In one of the tragi-comical moments in Japan after the March 11 nuke accident, Tokorozawa City in Saitama Prefecture was just about to send the gifts of hand-picked green tea to the city's elderly residents celebrating 88 years of age (a celebratory number in Japan). The hitch was that it contained almost 3 times as much radioactive cesium as the provisional safety limit.
The city wouldn't have known it, and probably would have given the gifts if it were not for the voluntary testing by the tea plantation.
That bureaucrats don't think is an understatement. It is a disease.
From Asahi Shinbun (9/9/2011):
Tokorozawa City in Saitama Prefecture announced on September 9 that radioactive cesium exceeding the national provisional safety limit (500 becquerels/kg) was detected from the "sayama-cha" green tea, a specialty of the region. The tea was to be given as gifts on September 15 ("Respect the Elder Day") to 800 elderly residents who would celebrate their 88th birthdays.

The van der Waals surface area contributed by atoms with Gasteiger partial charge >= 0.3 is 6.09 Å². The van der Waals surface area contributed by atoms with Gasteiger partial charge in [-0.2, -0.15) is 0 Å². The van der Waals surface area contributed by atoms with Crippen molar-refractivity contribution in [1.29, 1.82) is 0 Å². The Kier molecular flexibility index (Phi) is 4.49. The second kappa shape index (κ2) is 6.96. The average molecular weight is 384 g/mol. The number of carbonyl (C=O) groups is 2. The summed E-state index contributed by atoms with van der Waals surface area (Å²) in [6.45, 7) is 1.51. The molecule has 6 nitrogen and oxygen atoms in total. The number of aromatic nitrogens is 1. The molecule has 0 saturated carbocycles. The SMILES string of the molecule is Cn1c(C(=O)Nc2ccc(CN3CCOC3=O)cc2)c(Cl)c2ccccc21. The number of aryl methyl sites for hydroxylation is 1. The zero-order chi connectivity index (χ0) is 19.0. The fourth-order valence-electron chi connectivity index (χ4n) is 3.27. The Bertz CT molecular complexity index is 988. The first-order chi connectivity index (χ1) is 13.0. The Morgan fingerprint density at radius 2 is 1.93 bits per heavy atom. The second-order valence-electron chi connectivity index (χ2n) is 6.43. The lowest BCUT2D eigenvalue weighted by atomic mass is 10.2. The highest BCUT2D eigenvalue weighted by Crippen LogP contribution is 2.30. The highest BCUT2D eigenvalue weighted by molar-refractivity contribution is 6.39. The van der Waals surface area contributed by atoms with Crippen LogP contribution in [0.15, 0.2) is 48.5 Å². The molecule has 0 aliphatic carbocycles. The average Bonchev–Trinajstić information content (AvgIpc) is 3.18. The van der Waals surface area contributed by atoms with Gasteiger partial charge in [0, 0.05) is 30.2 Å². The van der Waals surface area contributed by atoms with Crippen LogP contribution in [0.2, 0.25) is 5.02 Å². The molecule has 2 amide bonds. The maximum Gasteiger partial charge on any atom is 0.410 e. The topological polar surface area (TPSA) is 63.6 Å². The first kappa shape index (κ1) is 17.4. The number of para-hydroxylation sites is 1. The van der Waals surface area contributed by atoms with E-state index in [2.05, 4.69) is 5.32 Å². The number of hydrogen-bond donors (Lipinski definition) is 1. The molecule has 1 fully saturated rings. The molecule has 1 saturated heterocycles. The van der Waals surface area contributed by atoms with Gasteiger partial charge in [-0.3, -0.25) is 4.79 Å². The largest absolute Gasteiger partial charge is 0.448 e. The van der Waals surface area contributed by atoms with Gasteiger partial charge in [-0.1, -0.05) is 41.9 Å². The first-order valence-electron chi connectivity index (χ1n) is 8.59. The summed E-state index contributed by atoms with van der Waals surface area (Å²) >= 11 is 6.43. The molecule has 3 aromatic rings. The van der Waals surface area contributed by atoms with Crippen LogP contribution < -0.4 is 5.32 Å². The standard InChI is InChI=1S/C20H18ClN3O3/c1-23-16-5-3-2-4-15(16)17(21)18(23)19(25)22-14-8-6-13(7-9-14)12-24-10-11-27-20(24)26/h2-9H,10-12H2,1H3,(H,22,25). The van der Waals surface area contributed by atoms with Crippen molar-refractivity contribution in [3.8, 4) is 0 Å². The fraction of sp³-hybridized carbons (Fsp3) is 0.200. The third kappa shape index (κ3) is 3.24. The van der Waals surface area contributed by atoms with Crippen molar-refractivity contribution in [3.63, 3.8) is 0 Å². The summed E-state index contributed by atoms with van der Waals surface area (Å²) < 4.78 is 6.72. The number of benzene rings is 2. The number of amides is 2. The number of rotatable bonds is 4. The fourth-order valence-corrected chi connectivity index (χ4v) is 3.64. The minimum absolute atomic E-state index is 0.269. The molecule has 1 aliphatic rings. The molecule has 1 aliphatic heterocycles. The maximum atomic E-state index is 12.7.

According to the city, this sayama-cha was picked and processed by "Masuda-en", a tea merchant in the city. The young tea leaves were picked early in the season [meaning it was the premium "first pick"]. Masuda-en had the tea tested by a private testing laboratory, and the tea was found with 1,436 becquerels/kg of radioactive cesium.
Upon receiving the result, Masuda-en voluntarily declined to sell the tea to the city, and stopped the sale of its blended teas. The city will substitute the gift with other items like dried bonito, and will ask Saitama Prefecture to test the teas by Masuda-en.
I just hope dried bonito was made from shipjacks caught last year or year before (higher quality if dried and aged longer).